Other useful variables for monitoring invasion

There are a number of supplementary variables that can be derived from and complement essential variables for monitoring invasive alien species. These can be collected by countries in-situ or delivered by international initiatives and partnerships ex-situ (see Organisations & Resources).


Variables Origin Objective
Cover, abundance or biomass and size or reproductive stage Although this information could be collected in-situ, in some cases it could be obtained externally from existing information sources using remote sensing [1], or otherwise estimated using alien species occurrence data [2, 3]. These data are useful for measuring realized local impact and the extent of the problem, and for estimating costs of management actions.
Pathways of introduction and spread [4, 5, 6] This information can be obtained from external resources but fine scale occupancy data can also be used to inform this variable when collected from sites associated with pathways, such as harbours or road verges. These data can be used to prioritise sites at which occupancy should be monitored.
The biodiversity or ecosystem service value of the receiving environment (measured as, for example, threatened species richness) These variables need to be measured in-situ unless already available. These data can be used to prioritise sites at which occupancy should be monitored.
Characteristics of the receiving environment, such as habitat or climate [see also 7] This information could be collected in-situ, but could also be obtained using remote sensing [1]. This information can be used to estimate future potential invasions and their associated impacts.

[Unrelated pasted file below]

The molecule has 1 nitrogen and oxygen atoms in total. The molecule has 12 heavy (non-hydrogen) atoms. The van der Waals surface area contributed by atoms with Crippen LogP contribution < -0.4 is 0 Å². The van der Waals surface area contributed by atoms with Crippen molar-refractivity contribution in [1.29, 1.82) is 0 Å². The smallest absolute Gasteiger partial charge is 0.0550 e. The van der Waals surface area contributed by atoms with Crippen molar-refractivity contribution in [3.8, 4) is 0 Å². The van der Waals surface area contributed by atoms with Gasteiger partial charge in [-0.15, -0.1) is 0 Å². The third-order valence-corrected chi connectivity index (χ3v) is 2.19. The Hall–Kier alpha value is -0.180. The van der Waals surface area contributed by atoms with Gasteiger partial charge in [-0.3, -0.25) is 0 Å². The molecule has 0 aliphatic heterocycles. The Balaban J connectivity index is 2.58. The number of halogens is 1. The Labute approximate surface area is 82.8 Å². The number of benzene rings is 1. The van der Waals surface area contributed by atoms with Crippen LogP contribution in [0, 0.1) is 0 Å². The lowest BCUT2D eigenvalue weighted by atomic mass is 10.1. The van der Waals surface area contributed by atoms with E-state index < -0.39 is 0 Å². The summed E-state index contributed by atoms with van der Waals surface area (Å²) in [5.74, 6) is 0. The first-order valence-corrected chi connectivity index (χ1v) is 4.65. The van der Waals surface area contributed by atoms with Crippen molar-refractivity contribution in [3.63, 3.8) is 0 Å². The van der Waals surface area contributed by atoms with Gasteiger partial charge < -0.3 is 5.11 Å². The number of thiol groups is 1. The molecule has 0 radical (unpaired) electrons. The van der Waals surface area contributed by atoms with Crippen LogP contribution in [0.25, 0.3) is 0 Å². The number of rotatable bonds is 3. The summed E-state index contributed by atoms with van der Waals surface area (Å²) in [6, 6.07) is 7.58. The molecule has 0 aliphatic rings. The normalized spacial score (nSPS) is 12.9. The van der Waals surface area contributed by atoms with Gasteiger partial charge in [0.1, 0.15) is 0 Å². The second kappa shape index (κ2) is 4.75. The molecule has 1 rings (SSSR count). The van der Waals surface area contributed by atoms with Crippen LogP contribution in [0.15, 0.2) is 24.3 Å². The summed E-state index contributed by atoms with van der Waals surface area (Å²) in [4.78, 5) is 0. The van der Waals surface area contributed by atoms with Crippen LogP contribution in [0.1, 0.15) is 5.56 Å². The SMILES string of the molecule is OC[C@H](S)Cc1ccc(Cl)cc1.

Referenced material and links

[1] Skidmore, A. K. et al., (2015) Agree on biodiversity metrics to track from space. Nature 523, 403-405. doi: 10.1038/523403a.

[2] Hui, C. et al., (2009) Extrapolating population size from the occupancy-abundance relationship and the scaling pattern of occupancy. Ecological Applications 19, 2038-2048. doi: 10.1890/08-2236.1.

[3] Barwell, L.J., Azaele, S., Kunin, W.E, and Isaac, N.J.B. (2014) Can coarse-grain patterns in insect atlas data predict local occupancy? Diversity and Distribution 20, 895-907. doi: 10.1111/ddi.12203.

[4] Essl, F. et al., (2015) Crossing frontiers in tackling pathways of biological invasions. BioScience 65, 769 – 782. doi: 10.1093/biosci/biv082.

[5] Hulme, P.E. et al., (2008) Grasping at the routes of biological invasions: a framework for integrating pathways into policy. Journal of Applied Ecology 45, 403-414. doi: 10.1111/j.1365-2664.2007.01442.x.

[6] Hulme, P.E. (2015) Invasion pathways at a crossroad: policy and research challenges for managing alien species introductions. Journal of Applied Ecology. doi: 10.1111/1365-2664.12470.

[7] Walther, G.R. et al., (2009) Alien species in a warmer world: risks and opportunities. Trends in Ecology and Evolution 24, 686-693. doi: 10.1016/j.tree.2009.06.008.